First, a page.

So, Wolf, with five days out, there's no question here, no question Governor Romney is the heavy favorite and even though the Iowa win was only eight votes, there's absolutely no evidence that his big lead here at least on this day is slipping.

BLITZER: As you know, John, the Republican presidential debates have been so important over these many months. You did one of the first ones in New Hampshire. I think that was way back in June if I recall, but there are going to be two Republican debates this weekend. Those could still even at this late moment in New Hampshire shake things up a bit.

KING: The candidates know, especially if you're Romney or Santorum, to bring your battle armor. There's no question that Speaker Gingrich, Senator Santorum, Governor Huntsman are going to turn their attention on Romney, trying to bring him down.

Most think they can't beat him here but they want to bring him down. They want to get him under 40 percent so they could say that the man who was at 40 percent or higher in the polls for months struggled in the final week here in New Hampshire. That's the main goal. Romney will be target number one.

But make no mistake about it. Speaker Gingrich fourth in Iowa. He knows he probably needs to win South Carolina to prove his viability. If he comes in behind Romney, behind Ron Paul and behind Rick Santorum again, it's hard for him to make the case that he's a strong national candidate for the Republicans, so look for Speaker Gingrich to be aggressive, focusing on Romney, number one. There's a lot of bad blood brewing there, but Speaker Gingrich also realizes now out of Iowa Rick Santorum is a threat as well.

BLITZER: He certainly is.

What's coming up at "JOHN KING, USA" at 6:00 p.m. Eastern right after us?

KING: We're going to have Governor Huntsman right here. He ignored Iowa. He insulted Iowa.

He said, Iowa picks corn, not presidents. He's going to be here, and we're going to ask him, if you look at that latest polling, it looks like his New Hampshire first strategy might not have been such a great idea. We will also get some insights from the former governor, the former White House chief of staff, the former state Republican Party chairman here. That's John Sununu. He's a big Romney guy here. He's a longtime conservative. We will ask him what he thinks of Newt Gingrich's criticism of Mitt Romney as that timid Massachusetts moderate and we will get his assessment on the state of the play here with just five days out.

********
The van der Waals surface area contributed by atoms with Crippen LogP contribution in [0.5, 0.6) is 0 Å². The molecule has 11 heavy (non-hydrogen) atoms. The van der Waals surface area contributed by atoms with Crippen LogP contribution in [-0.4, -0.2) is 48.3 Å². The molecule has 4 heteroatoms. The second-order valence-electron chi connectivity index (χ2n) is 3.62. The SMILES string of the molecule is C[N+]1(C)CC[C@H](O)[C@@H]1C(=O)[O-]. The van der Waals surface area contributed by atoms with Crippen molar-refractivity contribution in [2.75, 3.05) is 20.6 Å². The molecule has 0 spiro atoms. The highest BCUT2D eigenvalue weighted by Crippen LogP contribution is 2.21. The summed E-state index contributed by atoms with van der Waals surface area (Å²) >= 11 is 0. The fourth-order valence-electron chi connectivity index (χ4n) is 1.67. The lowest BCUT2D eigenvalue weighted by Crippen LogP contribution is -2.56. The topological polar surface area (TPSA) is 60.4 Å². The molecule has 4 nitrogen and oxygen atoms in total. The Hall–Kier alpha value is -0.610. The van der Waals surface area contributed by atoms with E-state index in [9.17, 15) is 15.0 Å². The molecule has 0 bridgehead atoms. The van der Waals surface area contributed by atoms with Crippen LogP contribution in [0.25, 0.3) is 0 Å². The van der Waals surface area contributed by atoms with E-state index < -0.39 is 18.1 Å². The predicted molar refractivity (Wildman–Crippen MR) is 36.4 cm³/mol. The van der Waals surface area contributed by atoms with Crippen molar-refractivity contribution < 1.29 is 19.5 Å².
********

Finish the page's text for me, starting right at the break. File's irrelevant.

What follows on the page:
BLITZER: Sounds like a good show as usual. John, thanks very much.

As his conservative rivals pound away at him in New Hampshire, Mitt Romney just arrived in South Carolina, but critics on the right haven't exactly rolled out the red carpet for him.

Let's go to CNN's Joe Johns. He's joining us in South Carolina right now.

What's the latest there, John?

JOE JOHNS, CNN SENIOR CORRESPONDENT: Well, Wolf, Mitt Romney has the endorsement of the state's Tea Party-backed governor, Nikki Haley. He's certainly got money. He's got a very good organization, but hey, this is South Carolina, where the people like their politics raw and we have already gotten some examples of that.


JOHNS (voice-over): Welcome to South Carolina, Mitt Romney. Tea Partiers here despise you. That was the message a Spartanburg Tea Party organizer, Karen Martin, was sending to the candidate when he took a day off from campaigning in New Hampshire to swing by the Palmetto State, which will hold the first primary in the South later this month.